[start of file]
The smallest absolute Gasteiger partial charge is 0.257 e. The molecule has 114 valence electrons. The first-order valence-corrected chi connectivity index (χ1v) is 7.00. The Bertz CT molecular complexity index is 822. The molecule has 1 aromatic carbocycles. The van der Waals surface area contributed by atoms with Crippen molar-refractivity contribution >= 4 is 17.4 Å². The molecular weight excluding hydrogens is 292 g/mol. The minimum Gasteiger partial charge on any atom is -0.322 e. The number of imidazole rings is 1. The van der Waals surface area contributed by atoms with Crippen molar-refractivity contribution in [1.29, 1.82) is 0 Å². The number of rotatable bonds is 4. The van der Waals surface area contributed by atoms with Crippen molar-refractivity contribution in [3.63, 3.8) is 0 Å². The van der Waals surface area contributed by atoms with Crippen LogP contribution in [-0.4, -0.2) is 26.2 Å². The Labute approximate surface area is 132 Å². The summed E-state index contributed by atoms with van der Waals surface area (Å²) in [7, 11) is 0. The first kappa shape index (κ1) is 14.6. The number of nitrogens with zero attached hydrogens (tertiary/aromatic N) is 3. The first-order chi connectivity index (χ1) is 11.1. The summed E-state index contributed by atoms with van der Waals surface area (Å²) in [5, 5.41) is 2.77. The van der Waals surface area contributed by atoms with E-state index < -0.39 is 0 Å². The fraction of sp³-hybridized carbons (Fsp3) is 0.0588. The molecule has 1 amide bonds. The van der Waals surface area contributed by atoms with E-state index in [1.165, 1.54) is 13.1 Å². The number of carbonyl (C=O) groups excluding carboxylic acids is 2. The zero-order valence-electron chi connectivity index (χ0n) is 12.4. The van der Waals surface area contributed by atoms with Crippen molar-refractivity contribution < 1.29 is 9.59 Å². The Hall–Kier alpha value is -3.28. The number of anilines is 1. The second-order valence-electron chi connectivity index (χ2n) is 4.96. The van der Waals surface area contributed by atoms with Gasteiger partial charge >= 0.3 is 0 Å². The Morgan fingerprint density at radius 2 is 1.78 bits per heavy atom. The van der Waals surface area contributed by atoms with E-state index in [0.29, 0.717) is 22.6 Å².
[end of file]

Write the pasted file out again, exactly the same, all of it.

The smallest absolute Gasteiger partial charge is 0.257 e. The molecule has 114 valence electrons. The first-order valence-corrected chi connectivity index (χ1v) is 7.00. The Bertz CT molecular complexity index is 822. The molecule has 1 aromatic carbocycles. The van der Waals surface area contributed by atoms with Crippen molar-refractivity contribution >= 4 is 17.4 Å². The molecular weight excluding hydrogens is 292 g/mol. The minimum Gasteiger partial charge on any atom is -0.322 e. The number of imidazole rings is 1. The van der Waals surface area contributed by atoms with Crippen molar-refractivity contribution in [1.29, 1.82) is 0 Å². The number of rotatable bonds is 4. The van der Waals surface area contributed by atoms with Crippen molar-refractivity contribution in [3.63, 3.8) is 0 Å². The van der Waals surface area contributed by atoms with Crippen LogP contribution in [-0.4, -0.2) is 26.2 Å². The Labute approximate surface area is 132 Å². The summed E-state index contributed by atoms with van der Waals surface area (Å²) in [7, 11) is 0. The first kappa shape index (κ1) is 14.6. The number of nitrogens with zero attached hydrogens (tertiary/aromatic N) is 3. The first-order chi connectivity index (χ1) is 11.1. The summed E-state index contributed by atoms with van der Waals surface area (Å²) in [5, 5.41) is 2.77. The van der Waals surface area contributed by atoms with E-state index < -0.39 is 0 Å². The fraction of sp³-hybridized carbons (Fsp3) is 0.0588. The molecule has 1 amide bonds. The van der Waals surface area contributed by atoms with E-state index in [1.165, 1.54) is 13.1 Å². The number of carbonyl (C=O) groups excluding carboxylic acids is 2. The zero-order valence-electron chi connectivity index (χ0n) is 12.4. The van der Waals surface area contributed by atoms with Crippen molar-refractivity contribution < 1.29 is 9.59 Å². The Hall–Kier alpha value is -3.28. The number of anilines is 1. The second-order valence-electron chi connectivity index (χ2n) is 4.96. The van der Waals surface area contributed by atoms with Gasteiger partial charge >= 0.3 is 0 Å². The Morgan fingerprint density at radius 2 is 1.78 bits per heavy atom. The van der Waals surface area contributed by atoms with E-state index in [0.29, 0.717) is 22.6 Å².